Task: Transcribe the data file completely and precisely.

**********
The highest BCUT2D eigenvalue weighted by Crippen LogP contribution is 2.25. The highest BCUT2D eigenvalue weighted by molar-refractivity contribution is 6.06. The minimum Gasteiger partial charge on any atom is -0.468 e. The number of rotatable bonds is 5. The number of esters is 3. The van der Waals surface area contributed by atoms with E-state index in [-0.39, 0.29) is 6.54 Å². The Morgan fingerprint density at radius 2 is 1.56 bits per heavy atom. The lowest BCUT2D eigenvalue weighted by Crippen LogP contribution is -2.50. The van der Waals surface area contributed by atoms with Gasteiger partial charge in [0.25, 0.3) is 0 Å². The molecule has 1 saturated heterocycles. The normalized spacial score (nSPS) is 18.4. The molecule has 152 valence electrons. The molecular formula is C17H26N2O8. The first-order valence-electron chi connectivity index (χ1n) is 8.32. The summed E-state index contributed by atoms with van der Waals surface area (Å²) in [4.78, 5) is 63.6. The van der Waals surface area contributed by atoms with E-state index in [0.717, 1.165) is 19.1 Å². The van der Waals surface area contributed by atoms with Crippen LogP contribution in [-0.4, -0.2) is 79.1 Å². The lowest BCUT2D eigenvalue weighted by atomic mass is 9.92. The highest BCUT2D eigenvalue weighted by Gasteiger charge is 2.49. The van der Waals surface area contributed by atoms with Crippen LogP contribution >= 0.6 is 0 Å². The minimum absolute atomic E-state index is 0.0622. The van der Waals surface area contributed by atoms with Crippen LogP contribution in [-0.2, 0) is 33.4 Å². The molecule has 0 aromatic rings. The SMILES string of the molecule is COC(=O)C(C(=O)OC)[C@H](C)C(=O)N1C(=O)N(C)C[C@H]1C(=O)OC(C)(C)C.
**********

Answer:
The highest BCUT2D eigenvalue weighted by Crippen LogP contribution is 2.25. The highest BCUT2D eigenvalue weighted by molar-refractivity contribution is 6.06. The minimum Gasteiger partial charge on any atom is -0.468 e. The number of rotatable bonds is 5. The number of esters is 3. The van der Waals surface area contributed by atoms with E-state index in [-0.39, 0.29) is 6.54 Å². The Morgan fingerprint density at radius 2 is 1.56 bits per heavy atom. The lowest BCUT2D eigenvalue weighted by Crippen LogP contribution is -2.50. The van der Waals surface area contributed by atoms with Gasteiger partial charge in [0.25, 0.3) is 0 Å². The molecule has 1 saturated heterocycles. The normalized spacial score (nSPS) is 18.4. The molecule has 152 valence electrons. The molecular formula is C17H26N2O8. The first-order valence-electron chi connectivity index (χ1n) is 8.32. The summed E-state index contributed by atoms with van der Waals surface area (Å²) in [4.78, 5) is 63.6. The van der Waals surface area contributed by atoms with E-state index in [0.717, 1.165) is 19.1 Å². The van der Waals surface area contributed by atoms with Crippen LogP contribution in [-0.4, -0.2) is 79.1 Å². The lowest BCUT2D eigenvalue weighted by atomic mass is 9.92. The highest BCUT2D eigenvalue weighted by Gasteiger charge is 2.49. The van der Waals surface area contributed by atoms with Crippen LogP contribution >= 0.6 is 0 Å². The minimum absolute atomic E-state index is 0.0622. The van der Waals surface area contributed by atoms with Crippen LogP contribution in [-0.2, 0) is 33.4 Å². The molecule has 0 aromatic rings. The SMILES string of the molecule is COC(=O)C(C(=O)OC)[C@H](C)C(=O)N1C(=O)N(C)C[C@H]1C(=O)OC(C)(C)C.